Top 20 Quotes & Sayings by Famous Geographers

Explore popular quotes by famous geographers.
For me, places are articulations of 'natural' and social relations, relations that are not fully contained within the place itself. So, first, places are not closed or bounded - which, politically, lays the ground for critiques of exclusivity. Second, places are not 'given' - they are always in open-ended process. They are in that sense 'events'. Third, they and their identity will always be contested (we could almost talk about local-level struggles for hegemony).
It is the relationship between the physical environment and the environed organism, between physiography and ontography (to coin a term), that constitutes the essential principles of geography today.
The whole race, which is now called Gallic or Galatic,is madly fond of war,high-spirited and quick to battle,but otherwise straightforward and not of evil character.For at any time or place and on whatever pretext you stir them up,you will have them ready to face danger,even if they have nothing on their side but their own strength and courage.
Through the clouds of smoke I seemed to see all old Asia before me, and the adventures of past years behind me. A carnival of old camp-scenes danced before my mindโ€™s eye, expiring like shooting-stars in the nightโ€”merry songs which came to an end among other mountains and the dying sound of strings and flutes. And I was surprised that I had not had enough of these things and that I was not tired of the light of camp-fires.
Making a profit is no more the purpose of a corporation than getting enough to eat is the purpose of life. Getting enough to eat is a requirement of life; life's purpose, one would hope, is somewhat broader and more challenging. Likewise with business and profit.
An individual can be truly moral only when they are their own master. From the moment when they awaken to a comprehension of that which is equitable and good it is for them to direct their own movements, to seek in the their conscience reasons for their actions, and to perform them simply, without either fearing punishment or looking for reward.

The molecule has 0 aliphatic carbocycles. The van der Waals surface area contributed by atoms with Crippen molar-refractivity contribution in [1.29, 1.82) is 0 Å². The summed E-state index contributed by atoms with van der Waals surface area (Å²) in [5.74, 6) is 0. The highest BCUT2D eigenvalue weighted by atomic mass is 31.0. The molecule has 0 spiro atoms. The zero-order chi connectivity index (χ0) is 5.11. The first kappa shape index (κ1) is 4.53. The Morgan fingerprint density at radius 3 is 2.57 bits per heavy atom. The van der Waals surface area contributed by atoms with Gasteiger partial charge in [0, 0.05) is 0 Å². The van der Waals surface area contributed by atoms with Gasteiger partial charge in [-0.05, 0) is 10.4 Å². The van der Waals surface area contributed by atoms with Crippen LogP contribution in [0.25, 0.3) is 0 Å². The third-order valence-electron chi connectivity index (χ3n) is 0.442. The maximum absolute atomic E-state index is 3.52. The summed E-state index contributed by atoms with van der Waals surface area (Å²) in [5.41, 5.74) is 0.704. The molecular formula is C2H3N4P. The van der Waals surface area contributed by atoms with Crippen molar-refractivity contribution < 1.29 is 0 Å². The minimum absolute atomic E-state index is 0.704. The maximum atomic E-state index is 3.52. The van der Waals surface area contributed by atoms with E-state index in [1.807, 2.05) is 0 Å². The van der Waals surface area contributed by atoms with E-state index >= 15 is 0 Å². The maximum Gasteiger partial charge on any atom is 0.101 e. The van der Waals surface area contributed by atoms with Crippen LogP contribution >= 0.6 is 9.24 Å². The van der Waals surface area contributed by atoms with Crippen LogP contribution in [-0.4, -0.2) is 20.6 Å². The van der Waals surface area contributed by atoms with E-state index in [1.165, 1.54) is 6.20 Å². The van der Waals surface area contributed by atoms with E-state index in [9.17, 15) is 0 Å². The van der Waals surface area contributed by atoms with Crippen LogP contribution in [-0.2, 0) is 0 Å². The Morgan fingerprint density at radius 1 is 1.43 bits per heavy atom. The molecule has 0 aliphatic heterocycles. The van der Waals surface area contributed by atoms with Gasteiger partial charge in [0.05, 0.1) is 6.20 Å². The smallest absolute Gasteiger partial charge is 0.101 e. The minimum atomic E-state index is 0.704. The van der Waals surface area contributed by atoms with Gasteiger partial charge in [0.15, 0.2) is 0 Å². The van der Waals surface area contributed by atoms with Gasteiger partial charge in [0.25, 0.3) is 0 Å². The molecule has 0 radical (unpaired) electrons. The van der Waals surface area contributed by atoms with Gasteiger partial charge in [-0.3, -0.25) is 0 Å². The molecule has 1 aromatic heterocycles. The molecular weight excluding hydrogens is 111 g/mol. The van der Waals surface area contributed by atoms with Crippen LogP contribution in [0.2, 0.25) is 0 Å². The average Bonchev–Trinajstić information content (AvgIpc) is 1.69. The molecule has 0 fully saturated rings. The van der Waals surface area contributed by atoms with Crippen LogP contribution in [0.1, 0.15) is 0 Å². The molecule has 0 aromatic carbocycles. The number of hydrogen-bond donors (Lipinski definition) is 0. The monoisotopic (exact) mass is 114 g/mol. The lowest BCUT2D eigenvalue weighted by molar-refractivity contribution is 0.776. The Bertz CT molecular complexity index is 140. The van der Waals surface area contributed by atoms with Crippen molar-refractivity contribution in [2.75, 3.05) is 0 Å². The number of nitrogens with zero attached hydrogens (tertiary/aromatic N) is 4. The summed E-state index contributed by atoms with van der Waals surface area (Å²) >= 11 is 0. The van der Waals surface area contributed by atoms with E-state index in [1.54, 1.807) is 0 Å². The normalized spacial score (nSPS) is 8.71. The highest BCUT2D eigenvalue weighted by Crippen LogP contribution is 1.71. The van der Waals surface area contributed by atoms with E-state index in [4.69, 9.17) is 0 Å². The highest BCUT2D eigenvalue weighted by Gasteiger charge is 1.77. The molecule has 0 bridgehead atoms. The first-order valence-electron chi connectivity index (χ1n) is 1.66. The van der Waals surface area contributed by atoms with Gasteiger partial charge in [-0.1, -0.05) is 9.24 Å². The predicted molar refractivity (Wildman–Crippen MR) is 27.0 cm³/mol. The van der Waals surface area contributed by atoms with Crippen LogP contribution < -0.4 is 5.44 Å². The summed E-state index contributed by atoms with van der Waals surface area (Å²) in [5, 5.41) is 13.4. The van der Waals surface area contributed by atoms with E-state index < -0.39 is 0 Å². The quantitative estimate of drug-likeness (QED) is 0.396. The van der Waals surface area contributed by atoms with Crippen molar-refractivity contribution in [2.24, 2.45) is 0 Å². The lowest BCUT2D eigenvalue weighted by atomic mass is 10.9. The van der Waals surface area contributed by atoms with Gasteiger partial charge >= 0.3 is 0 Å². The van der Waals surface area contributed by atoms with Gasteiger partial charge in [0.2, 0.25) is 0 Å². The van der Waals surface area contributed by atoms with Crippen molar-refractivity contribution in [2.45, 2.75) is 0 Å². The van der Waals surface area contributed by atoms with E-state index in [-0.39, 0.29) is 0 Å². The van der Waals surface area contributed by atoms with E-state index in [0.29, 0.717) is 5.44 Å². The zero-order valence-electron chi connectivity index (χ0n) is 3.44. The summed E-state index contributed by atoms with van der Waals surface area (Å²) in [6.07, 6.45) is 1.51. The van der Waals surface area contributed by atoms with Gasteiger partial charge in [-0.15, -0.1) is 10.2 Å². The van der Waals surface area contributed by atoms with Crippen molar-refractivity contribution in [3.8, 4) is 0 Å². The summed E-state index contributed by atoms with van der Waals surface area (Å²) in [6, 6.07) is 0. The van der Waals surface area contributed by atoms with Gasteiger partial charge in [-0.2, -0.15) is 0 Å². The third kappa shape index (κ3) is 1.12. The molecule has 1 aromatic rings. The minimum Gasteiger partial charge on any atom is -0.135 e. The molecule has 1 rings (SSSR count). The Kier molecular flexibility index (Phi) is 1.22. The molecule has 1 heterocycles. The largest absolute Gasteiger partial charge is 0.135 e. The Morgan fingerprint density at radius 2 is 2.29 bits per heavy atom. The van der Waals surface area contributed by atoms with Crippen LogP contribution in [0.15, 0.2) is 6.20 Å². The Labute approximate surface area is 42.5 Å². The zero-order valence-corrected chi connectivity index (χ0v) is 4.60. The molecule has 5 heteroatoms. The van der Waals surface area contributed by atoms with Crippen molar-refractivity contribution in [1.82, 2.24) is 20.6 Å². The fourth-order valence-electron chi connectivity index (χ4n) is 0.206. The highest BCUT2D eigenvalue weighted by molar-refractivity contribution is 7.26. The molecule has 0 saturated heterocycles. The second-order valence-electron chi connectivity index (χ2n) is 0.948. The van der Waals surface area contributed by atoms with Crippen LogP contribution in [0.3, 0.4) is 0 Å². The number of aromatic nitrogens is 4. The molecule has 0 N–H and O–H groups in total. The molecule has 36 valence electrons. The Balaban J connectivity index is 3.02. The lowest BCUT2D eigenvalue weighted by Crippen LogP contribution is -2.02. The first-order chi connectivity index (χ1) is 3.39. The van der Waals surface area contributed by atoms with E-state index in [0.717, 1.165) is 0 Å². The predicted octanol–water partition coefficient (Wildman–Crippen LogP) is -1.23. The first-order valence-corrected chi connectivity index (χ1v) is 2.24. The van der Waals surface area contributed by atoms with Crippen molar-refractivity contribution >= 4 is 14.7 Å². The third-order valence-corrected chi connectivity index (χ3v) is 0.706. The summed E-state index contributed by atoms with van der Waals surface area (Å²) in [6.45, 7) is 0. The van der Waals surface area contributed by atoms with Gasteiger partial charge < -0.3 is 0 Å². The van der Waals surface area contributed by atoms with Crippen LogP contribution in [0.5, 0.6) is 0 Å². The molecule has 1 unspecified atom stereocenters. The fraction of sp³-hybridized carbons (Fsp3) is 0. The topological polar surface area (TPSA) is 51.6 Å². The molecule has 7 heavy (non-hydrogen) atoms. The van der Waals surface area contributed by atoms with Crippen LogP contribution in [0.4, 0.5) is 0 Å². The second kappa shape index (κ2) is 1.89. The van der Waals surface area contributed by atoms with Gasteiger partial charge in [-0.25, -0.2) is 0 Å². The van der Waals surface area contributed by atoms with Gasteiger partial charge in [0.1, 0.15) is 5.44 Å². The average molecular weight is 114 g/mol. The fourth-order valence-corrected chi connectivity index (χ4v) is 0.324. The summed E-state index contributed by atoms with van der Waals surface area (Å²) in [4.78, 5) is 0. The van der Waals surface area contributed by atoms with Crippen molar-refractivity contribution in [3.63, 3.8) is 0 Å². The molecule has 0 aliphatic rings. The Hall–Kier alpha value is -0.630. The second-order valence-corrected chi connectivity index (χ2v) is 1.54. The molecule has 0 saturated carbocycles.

Much of the geographical work of the past hundred years... has either explicitly or implicitly taken its inspiration from biology, and in particular Darwin. Many of the original Darwinians, such as Hooker, Wallace, Huxley, Bates, and Darwin himself, were actively concerned with geographical exploration, and it was largely facts of geographical distribution in a spatial setting which provided Darwin with the germ of his theory.
There remain of Europe, first, Macedonia and the part of Thrace that are contiguous to it and extend as far as Byzantium; secondly, Greece; and thirdly, the Islands that are close by. Macedonia, of course, is a part of Greece, yet now, since I am following the nature and shape of the place geographically, I have decided to classify it apart from the rest of Greece and to join it with that part of Thrace.
The more clearly the immensely speculative nature of geological science is recognized, the easier it becomes to remodel our concepts of any inferred terrestrial conditions and processes in order to make outrages upon them not outrageous.
The meaning of geography is as much a sealed book to the person of ordinary intelligence and education as the meaning of a great cathedral would be to a backwoodsman, and yet no cathedral can be more suggestive of past history in its many architectural forms than is the land about us, with its innumerable and marvellously significant geographic forms. It makes one grieve to think of opportunity for mental enjoyment that is last because of the failure of education in this respect.